Upon his retirement from athletics in 1977, Jayan became Negri Sembilan chief athletics coach and later as chief coach with the Malaysian Amateur Athletics Federation from 1989 to 1994.
He was also MAAU's coaching chairman from 1995 to 2006.
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Currently a coaching advisor with Negri Sembilan AAA.
As coach, Jayan produced national and six-time Sea Games champion 110m hurdles champion Nur Herman Majid, Sea Games 400m hurdles silver and 4x400m gold medallist Kenny Martin, Sea Games 400m hurdler Rathimalar, Sea Games 800m silver medallist R. Vasu and Sea Games 800m and 1,500m gold and silver medallist R. Thangavelu.
He retired from Tenaga Nasional Bhd (formerly NEB) as a senior meter reader but continued his passion for coaching at grassroots level and serving as development chairman for NSAAA till last year.
Today, he is a coaching advisor for NSAAA.
“Sports has given me the opportunity to test myself mentally, physically and emotionally in a way no other aspects of life can. The best feeling in the world is walking into an athletic atmosphere,” said Jayan.
His secret to staying at the top in his athletics career was simple. “I was always someone who wanted to do better than others. I loved competition," he said.
Edwin remembers Jayan as someone who never gave up.
“Athletes were scared to compete against Jayan for he was a fi erce competitor and always gave his best during training or competition," said Edwin.

Friday, May 16, 2014

Time for hands-on officials

Friday, May 16, 2014 - Malay Mail
tony

IT is time officer bearers of national organisations made their way to the states to see for themselves what is happening, rather than sit at meeting tables at the headquarters.
It is even time for the Sports Commissioner to ask national bodies to amend their constitution requiring office bearers to visit the states during their term or at least have their monthly or bi-monthly exco meetings at the states.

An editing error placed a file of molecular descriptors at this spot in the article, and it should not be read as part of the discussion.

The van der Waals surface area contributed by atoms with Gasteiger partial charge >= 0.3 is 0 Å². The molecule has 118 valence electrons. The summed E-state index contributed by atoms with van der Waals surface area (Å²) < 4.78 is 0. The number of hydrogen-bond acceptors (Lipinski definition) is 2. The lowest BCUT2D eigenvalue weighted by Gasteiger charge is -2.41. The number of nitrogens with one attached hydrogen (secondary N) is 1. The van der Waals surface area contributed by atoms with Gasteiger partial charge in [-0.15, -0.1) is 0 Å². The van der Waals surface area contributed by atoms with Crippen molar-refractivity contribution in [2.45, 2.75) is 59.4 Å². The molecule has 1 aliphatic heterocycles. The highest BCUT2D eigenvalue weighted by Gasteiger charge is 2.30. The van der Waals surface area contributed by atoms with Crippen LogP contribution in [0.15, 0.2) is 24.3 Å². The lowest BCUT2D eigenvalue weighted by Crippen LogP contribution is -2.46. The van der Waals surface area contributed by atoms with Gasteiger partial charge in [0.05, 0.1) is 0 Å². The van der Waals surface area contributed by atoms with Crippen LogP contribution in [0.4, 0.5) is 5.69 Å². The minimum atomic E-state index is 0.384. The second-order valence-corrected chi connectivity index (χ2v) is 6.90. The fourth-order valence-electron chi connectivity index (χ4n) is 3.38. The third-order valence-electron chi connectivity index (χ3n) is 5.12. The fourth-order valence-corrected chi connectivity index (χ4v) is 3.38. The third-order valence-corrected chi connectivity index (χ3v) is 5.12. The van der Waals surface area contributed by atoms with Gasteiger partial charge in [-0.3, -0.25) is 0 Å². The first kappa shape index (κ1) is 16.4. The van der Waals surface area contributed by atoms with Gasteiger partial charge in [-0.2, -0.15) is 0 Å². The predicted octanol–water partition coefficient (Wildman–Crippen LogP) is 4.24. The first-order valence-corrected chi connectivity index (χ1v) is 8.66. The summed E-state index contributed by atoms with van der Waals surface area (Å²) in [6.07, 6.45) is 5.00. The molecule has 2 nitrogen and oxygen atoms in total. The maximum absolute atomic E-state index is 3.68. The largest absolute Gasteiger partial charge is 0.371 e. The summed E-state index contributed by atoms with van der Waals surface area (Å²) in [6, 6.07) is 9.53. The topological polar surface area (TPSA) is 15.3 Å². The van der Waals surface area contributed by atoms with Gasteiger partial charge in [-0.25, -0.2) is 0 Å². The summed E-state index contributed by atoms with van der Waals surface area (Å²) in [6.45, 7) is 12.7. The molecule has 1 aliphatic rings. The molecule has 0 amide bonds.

For far too long, national bodies have relied on reports from their respective committee chairmen to act on complaints from their affiliates.
Yes, exco members also comprise affiliate members, but the voice of one or two persons at a meeting is not going to be heard, especially where their state affairs are concerned.
Take the May 5 match between Johor Darul Takzim (JDT) and Pahang at Larkin Stadium as an example. There were plenty of reports of “incidents” between the fans, but in reality, nothing happened.
FA of Malaysia (FAM) will rely on match commissioner Lt Kol (rtd) Kamaruddin Sakhari’s report, but what can he say about what happened outside the stadium?
If FAM had sent their disciplinary, competitions or security committee members to the match, they would have a better picture of what transpired.
And by having their exco meetings in the various states, FAM will be able to gauge what’s happening for themselves.
This will also build better relationships between them and the state FAs. Maybe FAM should start today. Send some of their top-ranked officials to the M-League match between JDT and Pahang at Larkin Stadium.
These officials can see for themselves how well things are organised in Johor and if for any reason there is trouble, at least FAM will get first-hand information.
They will also know whether newspaper reports were accurate or sensationalised.
Of course, many of the officials would prefer to be in the city at the leading hotels entertaining other officials or being entertained as the campaigning for votes for next week’s FAM congress-cum-election goes into full swing.
Attention should also be given to Sabah and Sarawak where the future of Malaysian sports may lie.